According to TriMet's website, there have been 34 different companies that have served the Portland area's transit needs. That's a lot of history to document. Let's shed some light on this important aspect of Portland's development. Here are a couple of tidbits that I found doing an internet search on Rose City Transit, the private company that directly preceded the public agency TriMet.
According to a post on Cafe Unknown, "In 1946, the Portland Traction Company was sold to [a] San Francisco based holding company named Portland Transit, which would operate Portland Traction (and its successor Rose City Transit) until the formation of Tri-Met in 1969."
In an article in Brainstorm NW, the Cascade Policy Institute's John Charles explained that in 1968, after a battle over wages and fare prices "the Portland City Council terminated [Rose City's] franchise agreement. The City Council then succeeded in getting a bill passed in the state legislature authorizing the creation of a government-run transit district to take over service. TriMet used the powers of eminent domain to take over Rose City’s assets..." Dr. Carl Abbott wrote that the City Council worked for the bill because Rose City was on the very precipice of bankruptcy and would have left Portland with no public transportation service, except taxis.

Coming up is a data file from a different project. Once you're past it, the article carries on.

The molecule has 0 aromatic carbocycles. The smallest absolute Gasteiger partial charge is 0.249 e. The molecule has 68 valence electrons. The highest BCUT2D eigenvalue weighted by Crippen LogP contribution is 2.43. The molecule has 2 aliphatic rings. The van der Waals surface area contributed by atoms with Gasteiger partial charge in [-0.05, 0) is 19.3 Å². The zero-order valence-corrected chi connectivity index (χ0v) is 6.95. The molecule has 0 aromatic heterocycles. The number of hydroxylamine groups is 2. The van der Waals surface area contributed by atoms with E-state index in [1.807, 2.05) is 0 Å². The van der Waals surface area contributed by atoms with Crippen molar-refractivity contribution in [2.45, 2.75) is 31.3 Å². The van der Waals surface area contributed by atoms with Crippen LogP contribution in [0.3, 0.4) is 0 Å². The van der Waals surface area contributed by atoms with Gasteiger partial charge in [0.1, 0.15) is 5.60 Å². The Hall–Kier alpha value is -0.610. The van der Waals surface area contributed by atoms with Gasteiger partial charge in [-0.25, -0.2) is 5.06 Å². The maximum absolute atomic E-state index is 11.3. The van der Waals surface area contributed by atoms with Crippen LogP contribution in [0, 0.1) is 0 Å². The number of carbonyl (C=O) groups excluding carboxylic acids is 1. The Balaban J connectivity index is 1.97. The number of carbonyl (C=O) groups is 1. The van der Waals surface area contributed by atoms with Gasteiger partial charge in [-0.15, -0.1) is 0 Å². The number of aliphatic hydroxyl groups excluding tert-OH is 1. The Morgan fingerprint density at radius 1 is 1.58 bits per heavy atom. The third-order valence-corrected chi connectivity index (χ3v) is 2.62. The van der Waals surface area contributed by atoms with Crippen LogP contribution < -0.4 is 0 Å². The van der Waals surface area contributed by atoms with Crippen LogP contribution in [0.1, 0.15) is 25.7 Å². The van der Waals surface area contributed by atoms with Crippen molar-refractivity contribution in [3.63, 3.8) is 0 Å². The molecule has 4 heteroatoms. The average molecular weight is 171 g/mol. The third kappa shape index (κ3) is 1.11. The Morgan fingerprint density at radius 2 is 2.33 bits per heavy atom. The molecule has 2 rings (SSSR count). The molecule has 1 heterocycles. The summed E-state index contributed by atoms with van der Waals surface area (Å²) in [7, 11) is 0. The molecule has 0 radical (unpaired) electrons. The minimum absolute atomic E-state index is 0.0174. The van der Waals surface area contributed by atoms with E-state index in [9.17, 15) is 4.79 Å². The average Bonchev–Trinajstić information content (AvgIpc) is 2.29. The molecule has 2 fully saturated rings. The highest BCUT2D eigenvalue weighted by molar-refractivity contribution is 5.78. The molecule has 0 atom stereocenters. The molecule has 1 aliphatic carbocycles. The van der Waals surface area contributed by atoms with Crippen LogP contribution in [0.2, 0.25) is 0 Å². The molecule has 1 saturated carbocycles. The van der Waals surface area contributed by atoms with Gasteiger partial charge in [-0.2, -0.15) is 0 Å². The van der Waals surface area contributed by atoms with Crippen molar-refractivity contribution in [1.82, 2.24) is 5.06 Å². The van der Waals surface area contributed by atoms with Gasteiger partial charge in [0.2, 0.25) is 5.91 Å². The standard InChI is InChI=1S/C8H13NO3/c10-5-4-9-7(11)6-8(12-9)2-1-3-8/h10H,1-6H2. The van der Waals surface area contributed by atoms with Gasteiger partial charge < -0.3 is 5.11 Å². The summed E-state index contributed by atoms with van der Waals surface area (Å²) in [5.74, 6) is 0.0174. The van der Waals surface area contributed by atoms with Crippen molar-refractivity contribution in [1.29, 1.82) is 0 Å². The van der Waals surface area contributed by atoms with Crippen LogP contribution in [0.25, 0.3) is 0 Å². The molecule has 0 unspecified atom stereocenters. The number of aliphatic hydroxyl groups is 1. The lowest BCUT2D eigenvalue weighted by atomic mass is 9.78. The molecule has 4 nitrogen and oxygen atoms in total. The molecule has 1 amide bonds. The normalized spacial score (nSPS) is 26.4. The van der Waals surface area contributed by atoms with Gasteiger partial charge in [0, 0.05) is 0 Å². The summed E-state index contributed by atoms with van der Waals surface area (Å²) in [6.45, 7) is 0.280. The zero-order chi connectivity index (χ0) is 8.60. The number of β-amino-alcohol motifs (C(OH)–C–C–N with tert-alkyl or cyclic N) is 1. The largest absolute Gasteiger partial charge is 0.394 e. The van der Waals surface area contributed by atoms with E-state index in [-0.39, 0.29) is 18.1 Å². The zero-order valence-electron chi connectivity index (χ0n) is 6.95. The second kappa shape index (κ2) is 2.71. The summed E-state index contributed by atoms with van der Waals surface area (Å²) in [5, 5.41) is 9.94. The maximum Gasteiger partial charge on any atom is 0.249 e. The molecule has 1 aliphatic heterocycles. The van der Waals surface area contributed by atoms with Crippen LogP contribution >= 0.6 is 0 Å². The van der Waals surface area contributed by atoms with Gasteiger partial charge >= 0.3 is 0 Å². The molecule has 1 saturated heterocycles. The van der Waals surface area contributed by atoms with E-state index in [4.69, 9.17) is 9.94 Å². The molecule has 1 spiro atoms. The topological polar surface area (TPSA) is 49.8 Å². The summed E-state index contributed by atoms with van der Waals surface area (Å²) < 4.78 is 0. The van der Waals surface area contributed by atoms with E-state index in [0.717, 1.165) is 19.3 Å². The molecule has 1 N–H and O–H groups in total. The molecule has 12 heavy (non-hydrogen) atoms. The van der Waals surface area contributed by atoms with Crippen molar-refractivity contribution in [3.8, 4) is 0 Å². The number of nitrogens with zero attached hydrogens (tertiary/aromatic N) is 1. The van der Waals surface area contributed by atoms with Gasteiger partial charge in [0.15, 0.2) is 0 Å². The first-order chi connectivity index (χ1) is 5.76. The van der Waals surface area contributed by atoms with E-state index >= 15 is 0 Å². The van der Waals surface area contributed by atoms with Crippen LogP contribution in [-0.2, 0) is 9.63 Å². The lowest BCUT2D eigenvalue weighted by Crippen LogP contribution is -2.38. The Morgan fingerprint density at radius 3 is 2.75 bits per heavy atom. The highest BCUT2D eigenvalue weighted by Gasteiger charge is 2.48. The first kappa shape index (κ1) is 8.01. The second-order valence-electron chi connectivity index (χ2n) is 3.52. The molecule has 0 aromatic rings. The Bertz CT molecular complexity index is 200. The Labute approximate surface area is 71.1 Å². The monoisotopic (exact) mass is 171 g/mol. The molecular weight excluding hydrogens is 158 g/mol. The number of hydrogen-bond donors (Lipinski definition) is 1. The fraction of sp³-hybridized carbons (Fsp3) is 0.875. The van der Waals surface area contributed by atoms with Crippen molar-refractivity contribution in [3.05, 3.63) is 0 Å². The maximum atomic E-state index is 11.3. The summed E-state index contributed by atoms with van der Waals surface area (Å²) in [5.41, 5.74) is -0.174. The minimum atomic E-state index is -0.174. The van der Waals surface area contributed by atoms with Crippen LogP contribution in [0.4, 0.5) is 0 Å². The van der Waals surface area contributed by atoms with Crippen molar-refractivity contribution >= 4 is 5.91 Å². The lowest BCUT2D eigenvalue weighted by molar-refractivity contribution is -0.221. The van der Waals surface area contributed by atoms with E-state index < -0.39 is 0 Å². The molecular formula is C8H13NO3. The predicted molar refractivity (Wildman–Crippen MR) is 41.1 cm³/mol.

For those of you who prefer digging in paper archives, the Oregon Historical Society has five boxes of materials on the Rose City Transit Company, including correspondence (1941-67), reports, memorand, and statistical data.
I plans to post follow-uo entries on this topic, but I want to get the conversation going. What else do we know about Portland's past transit companies?